Just like I knew when Kristen’s number started showing up in my ex’s beeper, and how her car would smell mysteriously of Love’s Baby Soft, I could see how this was going to play out. The client had hired me on for two projects, website text and press releases for their new location. I had researched their business extensively, sat down for a brief meeting with the owner, trolled the Internet for competitors, and churned out what I had thought was inventive and engaging prose. After the first two sets of revisions, complete with a terse note addressed to me and little explanation as to how to improve upon it further, I knew the client wasn’t happy. Despite the fact that I had been given little guidance on the project, I had thought I was fully capable of gleaning at least a remote idea of what they wanted for their homepage text. After the third set of revisions — and after following their notes with the exactitude of a surgeon, even repeating a word several times in one paragraph because that was how they wanted it — I composed an email asking for more detailed guidelines as well as additional deadlines for the project as a whole. A few days passed. I knew what was coming in the same way that terriers can smell storms.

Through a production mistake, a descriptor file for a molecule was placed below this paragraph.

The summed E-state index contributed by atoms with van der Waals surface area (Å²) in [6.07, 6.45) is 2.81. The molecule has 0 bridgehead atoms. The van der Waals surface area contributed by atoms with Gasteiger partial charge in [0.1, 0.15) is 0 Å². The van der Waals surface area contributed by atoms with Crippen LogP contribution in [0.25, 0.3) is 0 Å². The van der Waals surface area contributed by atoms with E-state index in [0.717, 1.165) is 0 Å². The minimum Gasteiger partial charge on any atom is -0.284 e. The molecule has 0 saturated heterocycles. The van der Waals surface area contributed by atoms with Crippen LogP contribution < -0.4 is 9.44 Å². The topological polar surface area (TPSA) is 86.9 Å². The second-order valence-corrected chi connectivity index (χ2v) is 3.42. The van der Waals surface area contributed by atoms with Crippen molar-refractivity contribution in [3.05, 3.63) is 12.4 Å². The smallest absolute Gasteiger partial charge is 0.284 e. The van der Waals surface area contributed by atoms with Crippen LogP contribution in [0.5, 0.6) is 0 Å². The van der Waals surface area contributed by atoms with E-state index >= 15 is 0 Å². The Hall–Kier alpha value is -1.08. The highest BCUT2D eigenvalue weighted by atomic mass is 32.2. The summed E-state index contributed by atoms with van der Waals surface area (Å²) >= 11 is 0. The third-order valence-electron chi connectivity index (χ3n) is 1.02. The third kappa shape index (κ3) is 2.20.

Doggie
The email I opened this morning was surprisingly honest and gentle, expressing their lack of clarity on where to go on the project as a whole, as though my text forced them into the role of Goldilocks and made them realize that they really didn’t know what sort of a feel they wanted for the website after all. There were plenty of backhanded compliments that I tried not to wince at (I was called “creative” more than once in the same way one refers to the kindergartener who eats paste and says they’re a helicopter.) I was promised more information as to whether or not I would be kept on for the remainder of the project, but it had the same feel as being told “let’s just be friends.”